Prince Harry reveals his two stints in Afghanistan were crucial in helping him heal after his mother's death.
When Princess Diana died in 1997, Prince Harry was just 12 years old. For years after her death, the red-headed royal admitted his life was "in total chaos."
"I have probably been very close to a complete breakdown on numerous occasions when all sorts of grief and all sorts of lies and misconceptions and everything are coming to you from every angle," the prince told The Daily Telegraph earlier this year.
In the same interview, Harry revealed he turned to boxing as an outlet for his aggression, confessing it "really saved [him] because [he] was on the verge of punching someone, so being able to punch someone who had pads was certainly easier."
The prince also enrolled in the British Army, where he served two front-line tours of duty in Afghanistan in 2008 and 2012.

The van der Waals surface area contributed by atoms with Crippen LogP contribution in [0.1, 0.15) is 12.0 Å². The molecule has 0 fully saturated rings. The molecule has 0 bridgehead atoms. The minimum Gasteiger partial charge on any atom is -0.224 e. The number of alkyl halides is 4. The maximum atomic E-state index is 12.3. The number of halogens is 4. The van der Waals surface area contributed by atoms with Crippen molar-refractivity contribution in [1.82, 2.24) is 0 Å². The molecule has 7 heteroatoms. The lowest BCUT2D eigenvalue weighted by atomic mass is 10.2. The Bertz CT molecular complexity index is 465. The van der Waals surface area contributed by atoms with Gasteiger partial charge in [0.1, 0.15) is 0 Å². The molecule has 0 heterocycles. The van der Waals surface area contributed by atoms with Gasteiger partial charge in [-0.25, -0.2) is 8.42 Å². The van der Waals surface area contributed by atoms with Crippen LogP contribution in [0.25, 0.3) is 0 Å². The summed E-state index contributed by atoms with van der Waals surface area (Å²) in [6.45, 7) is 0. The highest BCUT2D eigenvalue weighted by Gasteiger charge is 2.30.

Reminiscing about the experience with former Invictus Games Captain and Paralympic medalist, Dave Henson, Harry shared that while he has many issues that don't pertain to his time in Afghanistan, that particular experience triggered a change in his life.
"Not to get too personal, if you lose your mum at the age of 12 then you've got to deal with it and the idea that....15, 17 years later I still hadn't dealt with it, Afghan was the moment. I was like 'right — deal with it,'" he said.
Prior to this discussion, Harry had credited his brother, Prince William, for helping him get the help he needed.
According to Harry, the Duke of Cambridge said to his brother, "Look, you really need to deal with this. It is not normal to think that nothing has affected you."
After that, Harry began talking about it more and realized he had never even started to process some of his emotions.